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Sharing Circle in The Pas (May 2017)

Dominique, Ron, Rosie and Eli

On May 23, Ron Cook, the regional coordinator, organized a sharing circle at the Cree Nation Tribal Health Centre in The Pas. Facilitators, who delivered the program in the Swampy Cree communities in 2016-17, were invited to provide feedback about the new updated Manual and booklets. Sylvia Grey and Patricia Anne Head from Mosakahiken, Jeff Easter from Chemawawin, Delores Hather from Wuskwi Sipihk, Catherine Rickard from Sapotaweyak, and Margaret Ballantyne from Pukatawagan told Eli and I about this year’s delivery. We were also honoured by the presence of Cornelius Constant, an Elder from Opaskwayak. Cornelius is collaborating with our team to translate Cree language video testimonies from Elders’ in the communities we’re partnered with. Future participants will be able to watch these videos throughout the program, and see Elders from their region speak on a range of different themes.

We’ll be using the feedback we received to improve next year’s delivery of the program. Here are some of our take home messages from this year’s meeting in The Pas:

  • Program deliveries will be streamlined if all the material is printed out before the start of the program.
  • Participants, and especially the youth, would appreciate if we reduced the amount of reading in the booklets and the questionnaires.
  • Three items motivate families to attend the sessions: the meal, the transportation (often provided by facilitators themselves), and the graduation gifts, which also act as promotional material for the program, as word of mouth spreads in the community.
  • The Elder’s teachings and stories captivate youth and adults, and participants are especially receptive when the Elder offers Cree teachings.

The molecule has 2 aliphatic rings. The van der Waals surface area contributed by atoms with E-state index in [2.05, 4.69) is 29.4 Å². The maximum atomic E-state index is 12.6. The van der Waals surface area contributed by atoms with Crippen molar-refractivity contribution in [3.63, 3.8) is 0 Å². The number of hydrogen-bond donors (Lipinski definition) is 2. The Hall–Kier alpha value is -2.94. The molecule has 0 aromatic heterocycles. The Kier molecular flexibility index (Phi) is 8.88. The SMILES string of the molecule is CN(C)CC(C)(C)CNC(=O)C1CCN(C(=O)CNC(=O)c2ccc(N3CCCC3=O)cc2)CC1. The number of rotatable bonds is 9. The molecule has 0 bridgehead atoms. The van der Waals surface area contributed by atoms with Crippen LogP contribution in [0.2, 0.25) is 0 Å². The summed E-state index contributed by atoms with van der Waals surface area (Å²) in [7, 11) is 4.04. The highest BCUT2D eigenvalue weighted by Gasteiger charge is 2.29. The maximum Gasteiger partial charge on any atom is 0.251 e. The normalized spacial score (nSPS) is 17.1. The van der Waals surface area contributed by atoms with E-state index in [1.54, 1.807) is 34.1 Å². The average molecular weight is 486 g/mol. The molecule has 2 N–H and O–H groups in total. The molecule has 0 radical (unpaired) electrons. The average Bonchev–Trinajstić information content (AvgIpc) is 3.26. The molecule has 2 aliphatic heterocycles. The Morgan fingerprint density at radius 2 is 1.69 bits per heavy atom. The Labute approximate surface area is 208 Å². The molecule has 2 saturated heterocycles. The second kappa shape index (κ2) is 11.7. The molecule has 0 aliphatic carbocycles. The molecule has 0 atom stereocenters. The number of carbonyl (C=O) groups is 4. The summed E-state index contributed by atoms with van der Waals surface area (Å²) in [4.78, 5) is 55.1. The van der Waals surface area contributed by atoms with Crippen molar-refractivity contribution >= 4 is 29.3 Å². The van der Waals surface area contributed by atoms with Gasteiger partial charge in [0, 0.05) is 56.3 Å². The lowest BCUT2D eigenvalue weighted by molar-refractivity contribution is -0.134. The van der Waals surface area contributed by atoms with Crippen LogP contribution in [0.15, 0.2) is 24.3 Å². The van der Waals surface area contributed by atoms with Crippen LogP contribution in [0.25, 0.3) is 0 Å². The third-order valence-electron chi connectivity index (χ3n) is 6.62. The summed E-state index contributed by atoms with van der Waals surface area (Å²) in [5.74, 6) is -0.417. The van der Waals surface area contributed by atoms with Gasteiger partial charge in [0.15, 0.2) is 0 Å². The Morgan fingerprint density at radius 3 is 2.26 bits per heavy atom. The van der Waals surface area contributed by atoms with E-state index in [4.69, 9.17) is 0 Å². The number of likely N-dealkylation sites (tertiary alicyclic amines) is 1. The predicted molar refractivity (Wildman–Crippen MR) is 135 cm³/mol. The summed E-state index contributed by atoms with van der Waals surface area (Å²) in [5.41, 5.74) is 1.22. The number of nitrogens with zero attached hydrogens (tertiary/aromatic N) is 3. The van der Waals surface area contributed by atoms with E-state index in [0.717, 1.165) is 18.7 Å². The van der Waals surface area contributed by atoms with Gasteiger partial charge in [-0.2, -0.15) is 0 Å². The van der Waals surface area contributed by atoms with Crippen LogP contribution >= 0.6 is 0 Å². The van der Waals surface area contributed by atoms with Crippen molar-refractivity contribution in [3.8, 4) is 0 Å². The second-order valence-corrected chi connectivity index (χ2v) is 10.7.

• The booklets play a key role in stimulating discussion. It may take some time before participants feel comfortable sharing their thoughts.
  • Participants really enjoy the Yarn Circle activity. Facilitators report that parents and youth appreciate the opportunity to reflect on one another’s good qualities. The web of thread helps ilustrate how participants are interconnected and impacted by one another.
  • The cultural components are important since the youth in some communities don’t have many opportunities to learn their language or other links to the Cree culture.
  • The sessions provide a space where people can rally around one another to support one another. Facilitators see the program as a platform that allows them to share their vision for their communities.

On behalf of all our teams across Canada, we also would like to congratulate and wish a lot of happiness to Rosie Agecoutay who is getting married this summer. Similarly to Kim in Kenora, Anne in Splatsin, and Michel in Montreal, Rosie is the CNTHC financial person who balances budget and expenses. She has also shared this kit below.

Thank you to all of you for your meaningful work.

Dominique : – )

Rosie has made this Anti-Depression Kit:

PENNY so you will never say, “I’m broke“.

An ERASER so you can make all your mistakes disappear.

A MARBLE in case someone says, “you’ve lost your marbles“.

A RUBBER BAND to stretch yourself beyond your limits.

A STRING to tie things together when everything falls apart.

A HUG and KISS to remind you that someone, somewhere cares about YOU!

March 2017: Training videos

Carla, Clara, Carolyn and Cindy in Grassy Narrows ON.

We are in the process of making training videos so that the program’s facilitators will be able to watch a description of each session before delivering it. We will continue the filming during the upcoming regional Sharing Circles and training sessions.

Delores and her son in Wuskwi Sipihk Cree Nation MB.

The pictures are showing some of the participants and facilitators who we met in the Anishinabe and Swampy Cree regions.